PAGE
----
EvoS Journal: The Journal of the Evolutionary Studies Consortium
Volume 11, Special Issue 1, 2019
Life History Speed Mediates the Relationship between Environmental Conditions, Health-Related Behaviors, and Self-Reported Health
Kruger, D. J., Kruger, J. S., Jordan, T., Sheu, J-J., Glassman, T., & Miller, S. A.
Life history theory (LHT) is a powerful explanatory framework in evolutionary science, integrating evolutionary, ecological, and socio-developmental perspectives. This study tests a life history framework for understanding variation in health-related behaviors in a modern society. Several life history indicators, including the Mini-K, Consideration for Future Consequences, and environmental Resource Stability were tested as mediations of the influences of neighborhood conditions, both developmental and current, on tendencies for health promoting and health adverse behaviors. Both Consideration for Future Consequences and Resource Stability mediated the relationship between neighborhood conditions and self-reported health and patterns of health behaviors. However, scores on the Mini-K did not mediate these relationships. The results of the current study suggest that progress in understanding and improving human health may be accelerated greatly by integrating insights from life history theory. Many human health challenges are related to trade-offs between immediate and long-term rewards. Interventions to promote healthy behavioral patterns will benefit from efforts to improve direct environmental affordances as well as long-term environmental stability.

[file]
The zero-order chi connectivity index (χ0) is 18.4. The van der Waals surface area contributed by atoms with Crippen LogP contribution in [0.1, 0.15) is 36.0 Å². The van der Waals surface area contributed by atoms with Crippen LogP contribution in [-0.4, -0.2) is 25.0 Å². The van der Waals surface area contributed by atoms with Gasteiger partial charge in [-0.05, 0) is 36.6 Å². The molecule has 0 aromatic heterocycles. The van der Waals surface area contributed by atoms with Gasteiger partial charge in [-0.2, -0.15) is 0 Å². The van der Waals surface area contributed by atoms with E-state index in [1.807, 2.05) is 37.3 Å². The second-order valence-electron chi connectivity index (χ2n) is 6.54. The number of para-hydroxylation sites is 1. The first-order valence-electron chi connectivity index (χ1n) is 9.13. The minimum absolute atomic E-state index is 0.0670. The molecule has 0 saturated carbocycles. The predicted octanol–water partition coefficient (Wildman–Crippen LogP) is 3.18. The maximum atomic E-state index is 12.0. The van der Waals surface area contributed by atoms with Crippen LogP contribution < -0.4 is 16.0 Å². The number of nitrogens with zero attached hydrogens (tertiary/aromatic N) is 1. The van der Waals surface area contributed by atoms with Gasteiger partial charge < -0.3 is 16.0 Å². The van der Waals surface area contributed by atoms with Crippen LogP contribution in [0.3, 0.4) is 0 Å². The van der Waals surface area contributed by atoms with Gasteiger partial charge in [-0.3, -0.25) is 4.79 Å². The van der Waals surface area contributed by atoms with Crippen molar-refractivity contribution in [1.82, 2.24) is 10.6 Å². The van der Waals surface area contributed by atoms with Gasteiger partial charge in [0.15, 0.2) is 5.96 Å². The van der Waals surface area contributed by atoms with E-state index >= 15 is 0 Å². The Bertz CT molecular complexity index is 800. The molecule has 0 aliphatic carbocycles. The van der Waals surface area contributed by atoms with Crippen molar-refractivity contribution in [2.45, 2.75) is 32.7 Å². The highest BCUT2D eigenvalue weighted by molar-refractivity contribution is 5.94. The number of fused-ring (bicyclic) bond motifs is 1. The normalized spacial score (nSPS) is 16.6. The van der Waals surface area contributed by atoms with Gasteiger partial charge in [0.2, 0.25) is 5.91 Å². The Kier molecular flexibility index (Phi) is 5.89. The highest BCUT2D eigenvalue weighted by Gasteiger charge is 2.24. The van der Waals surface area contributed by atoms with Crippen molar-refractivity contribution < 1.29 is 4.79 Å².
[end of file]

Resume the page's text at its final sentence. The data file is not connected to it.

How to cite this article:
Kruger, D. J., Kruger, J. S., Jordan, T., Sheu, J-J., Glassman, T., & Miller, S. A. (2020). Life history speed mediates the relationship between environmental conditions, health-related behaviors, and self-reported health. The Journal of the Evolutionary Studies Consortium, 11, Sp. Iss. (1), 68-93.